• Both parties having ESG targets papered into their derivatives contracts. Corporates can receive a discount on the interest rate under the derivative if they meet their ESG targets, with that discount increasing if the issuing bank fails to meet its own ESG targets.
  • Charitable giving requirements. A failure by the corporate to comply with its ESG targets can lead to it being required to make contributions to non-profit organisations, with the bank having to make such contributions if the corporate’s ESG targets are met.

As sustainability-linked products gain traction, a degree of care will be required to ensure ESG targets are finely balanced and verifiable. Verification is essential for market transparency, for ESG products to be considered credible and for lenders and corporates alike to avoid reputational risks. Furthermore, the ability of a corporate to verify reliable compliance with ESG targets could provide a significantly smoother path through their lender’s credit approval process and in turn the lender’s ability to verify will enable it to better monitor the performance matrix set by the underlying loan or bond.

 

Renewable Energy and Renewable Fuels

In addition to the above OTCs, renewable energy hedging transactions (including power hedge transactions) are important for market participants to hedge the risk associated with fluctuations in renewable energy production, and in doing so, encourage more capital to be contributed to renewable energy projects.

Typical documentation with respect to the above type of trades are Power Purchase Agreements (PPAs) which document the purchase of power and associated renewable energy certificates between a renewable energy generator (the seller) and a purchaser of renewable electricity (the buyer). PPAs do not require companies to contribute directly to enhanced ESG standards, however they can help catalyse a shift to clean energy sources as they reduce market price volatility for buyers, and reassure sellers that a buyer will purchase power generated from renewable energy assets, thus encouraging the financing of such projects.  In an ESG-linked transaction, these types of arrangements can be replicated by covering the credit risk element in the intercreditor terms.  As an alternative the market may develop such that in lieu of these structures the underlying risk with respect to market price volatility is documented under an ISDA and secured under the financing and intercreditor documentation. This structure is fast approaching.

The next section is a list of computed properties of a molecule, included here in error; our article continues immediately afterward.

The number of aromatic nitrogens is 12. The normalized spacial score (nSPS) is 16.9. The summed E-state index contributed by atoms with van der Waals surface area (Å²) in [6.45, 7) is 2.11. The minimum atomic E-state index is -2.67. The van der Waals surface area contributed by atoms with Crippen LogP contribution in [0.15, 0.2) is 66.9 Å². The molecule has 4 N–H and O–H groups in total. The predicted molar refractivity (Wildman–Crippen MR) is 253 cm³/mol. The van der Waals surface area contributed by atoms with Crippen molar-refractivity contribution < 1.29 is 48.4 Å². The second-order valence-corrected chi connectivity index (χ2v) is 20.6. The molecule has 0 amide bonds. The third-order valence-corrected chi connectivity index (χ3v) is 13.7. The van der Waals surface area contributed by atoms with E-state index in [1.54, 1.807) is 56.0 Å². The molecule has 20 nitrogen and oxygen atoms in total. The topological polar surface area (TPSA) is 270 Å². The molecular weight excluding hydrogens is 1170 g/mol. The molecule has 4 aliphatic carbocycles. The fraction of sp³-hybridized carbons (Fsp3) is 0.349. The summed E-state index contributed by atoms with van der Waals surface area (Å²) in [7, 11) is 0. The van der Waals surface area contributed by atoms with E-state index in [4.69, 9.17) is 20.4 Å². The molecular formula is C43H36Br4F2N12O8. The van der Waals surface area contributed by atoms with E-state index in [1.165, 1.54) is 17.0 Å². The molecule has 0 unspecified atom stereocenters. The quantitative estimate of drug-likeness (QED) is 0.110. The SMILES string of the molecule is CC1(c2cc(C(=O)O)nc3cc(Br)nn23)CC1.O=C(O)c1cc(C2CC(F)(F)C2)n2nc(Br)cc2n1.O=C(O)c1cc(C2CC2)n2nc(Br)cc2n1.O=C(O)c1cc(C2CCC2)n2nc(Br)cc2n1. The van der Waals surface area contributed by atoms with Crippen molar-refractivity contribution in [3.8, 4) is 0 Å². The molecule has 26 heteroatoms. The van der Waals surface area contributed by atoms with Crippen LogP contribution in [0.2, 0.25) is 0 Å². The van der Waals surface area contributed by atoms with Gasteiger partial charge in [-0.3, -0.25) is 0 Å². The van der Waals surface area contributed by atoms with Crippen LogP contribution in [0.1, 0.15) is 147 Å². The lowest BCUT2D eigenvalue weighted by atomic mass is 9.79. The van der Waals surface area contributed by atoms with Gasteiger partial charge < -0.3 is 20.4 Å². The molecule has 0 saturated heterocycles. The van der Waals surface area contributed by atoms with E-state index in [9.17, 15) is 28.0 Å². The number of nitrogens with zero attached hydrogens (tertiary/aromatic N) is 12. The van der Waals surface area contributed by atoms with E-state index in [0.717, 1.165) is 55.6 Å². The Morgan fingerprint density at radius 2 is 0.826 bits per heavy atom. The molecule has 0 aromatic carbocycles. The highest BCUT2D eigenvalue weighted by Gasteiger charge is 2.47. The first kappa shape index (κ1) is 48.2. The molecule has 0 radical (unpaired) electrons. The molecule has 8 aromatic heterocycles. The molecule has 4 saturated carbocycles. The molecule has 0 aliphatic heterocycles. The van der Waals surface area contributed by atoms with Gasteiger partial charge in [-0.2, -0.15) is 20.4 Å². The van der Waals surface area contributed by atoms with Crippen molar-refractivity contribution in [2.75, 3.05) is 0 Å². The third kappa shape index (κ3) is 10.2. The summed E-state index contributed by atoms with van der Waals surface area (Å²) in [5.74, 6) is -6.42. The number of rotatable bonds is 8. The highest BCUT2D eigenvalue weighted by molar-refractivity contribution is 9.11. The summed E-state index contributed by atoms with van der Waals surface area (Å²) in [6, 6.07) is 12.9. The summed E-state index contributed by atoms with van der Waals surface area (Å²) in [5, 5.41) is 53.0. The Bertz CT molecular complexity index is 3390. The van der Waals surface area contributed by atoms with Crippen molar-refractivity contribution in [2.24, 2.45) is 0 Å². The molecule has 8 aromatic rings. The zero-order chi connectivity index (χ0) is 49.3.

Expected developments in 2021

Climate change and, therefore, a sustainable economy remain front and centre for governments and regulators worldwide.  In 2020,countries like Japan, China, South Korea, Hong Kong and the UK set net carbon neutrality objectives and most recently the USA, following the inauguration of President Biden, announced plans to spend $2 trillion over four years to aid in the fight against climate change, all following the commitment already set by the EU.

Whilst the need for banks and corporates to develop and consider bespoke products to promote true progress in ESG compliance may hinder any radical uplift in ESG-linked derivatives volumes over the course of 2021, we anticipate that as banks and corporates continue to familiarise themselves with the requirements of such products, integrating ESG elements into derivatives trades will begin to be common practice.

In view of this, derivatives market participants will be eager to continue to drive ESG-linked derivatives volumes and to develop new and innovative ESG products facilitating the mobilisation of capital towards sustainable investments to ensure that they continue to significantly improve ESG standards, and to strengthen their contribution to the green finance drive.